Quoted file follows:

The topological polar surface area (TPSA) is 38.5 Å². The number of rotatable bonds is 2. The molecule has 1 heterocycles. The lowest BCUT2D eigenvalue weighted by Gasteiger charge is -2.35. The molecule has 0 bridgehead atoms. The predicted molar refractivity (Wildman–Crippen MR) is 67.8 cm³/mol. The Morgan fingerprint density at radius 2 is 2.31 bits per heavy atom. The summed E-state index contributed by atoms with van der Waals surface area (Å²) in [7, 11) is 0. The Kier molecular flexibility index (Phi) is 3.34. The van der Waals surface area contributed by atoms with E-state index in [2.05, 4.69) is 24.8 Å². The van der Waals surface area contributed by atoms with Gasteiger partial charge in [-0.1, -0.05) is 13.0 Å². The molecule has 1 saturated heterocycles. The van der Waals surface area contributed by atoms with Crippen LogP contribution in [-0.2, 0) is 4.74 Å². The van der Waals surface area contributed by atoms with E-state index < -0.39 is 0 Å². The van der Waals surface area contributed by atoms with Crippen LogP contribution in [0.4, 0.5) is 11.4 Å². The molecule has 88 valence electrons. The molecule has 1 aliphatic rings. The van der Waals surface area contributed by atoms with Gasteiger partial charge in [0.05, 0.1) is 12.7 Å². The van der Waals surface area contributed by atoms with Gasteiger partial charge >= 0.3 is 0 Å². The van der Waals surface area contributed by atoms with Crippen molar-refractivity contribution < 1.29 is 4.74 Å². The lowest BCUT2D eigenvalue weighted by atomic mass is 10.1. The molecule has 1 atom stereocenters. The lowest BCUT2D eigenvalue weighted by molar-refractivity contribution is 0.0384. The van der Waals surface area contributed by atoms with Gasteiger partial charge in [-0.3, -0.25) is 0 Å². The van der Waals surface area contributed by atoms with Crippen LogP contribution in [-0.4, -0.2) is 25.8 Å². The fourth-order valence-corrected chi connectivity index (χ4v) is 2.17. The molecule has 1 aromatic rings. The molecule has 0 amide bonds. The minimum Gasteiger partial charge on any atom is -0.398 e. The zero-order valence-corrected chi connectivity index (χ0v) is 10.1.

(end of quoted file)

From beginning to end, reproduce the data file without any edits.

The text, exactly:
The topological polar surface area (TPSA) is 38.5 Å². The number of rotatable bonds is 2. The molecule has 1 heterocycles. The lowest BCUT2D eigenvalue weighted by Gasteiger charge is -2.35. The molecule has 0 bridgehead atoms. The predicted molar refractivity (Wildman–Crippen MR) is 67.8 cm³/mol. The Morgan fingerprint density at radius 2 is 2.31 bits per heavy atom. The summed E-state index contributed by atoms with van der Waals surface area (Å²) in [7, 11) is 0. The Kier molecular flexibility index (Phi) is 3.34. The van der Waals surface area contributed by atoms with E-state index in [2.05, 4.69) is 24.8 Å². The van der Waals surface area contributed by atoms with Gasteiger partial charge in [-0.1, -0.05) is 13.0 Å². The molecule has 1 saturated heterocycles. The van der Waals surface area contributed by atoms with Crippen LogP contribution in [-0.2, 0) is 4.74 Å². The van der Waals surface area contributed by atoms with E-state index < -0.39 is 0 Å². The van der Waals surface area contributed by atoms with Crippen LogP contribution in [0.4, 0.5) is 11.4 Å². The molecule has 88 valence electrons. The molecule has 1 aliphatic rings. The van der Waals surface area contributed by atoms with Gasteiger partial charge in [0.05, 0.1) is 12.7 Å². The van der Waals surface area contributed by atoms with Gasteiger partial charge >= 0.3 is 0 Å². The van der Waals surface area contributed by atoms with Crippen molar-refractivity contribution < 1.29 is 4.74 Å². The lowest BCUT2D eigenvalue weighted by atomic mass is 10.1. The molecule has 1 atom stereocenters. The lowest BCUT2D eigenvalue weighted by molar-refractivity contribution is 0.0384. The van der Waals surface area contributed by atoms with Gasteiger partial charge in [-0.3, -0.25) is 0 Å². The van der Waals surface area contributed by atoms with Crippen LogP contribution in [-0.4, -0.2) is 25.8 Å². The fourth-order valence-corrected chi connectivity index (χ4v) is 2.17. The molecule has 1 aromatic rings. The molecule has 0 amide bonds. The minimum Gasteiger partial charge on any atom is -0.398 e. The zero-order valence-corrected chi connectivity index (χ0v) is 10.1.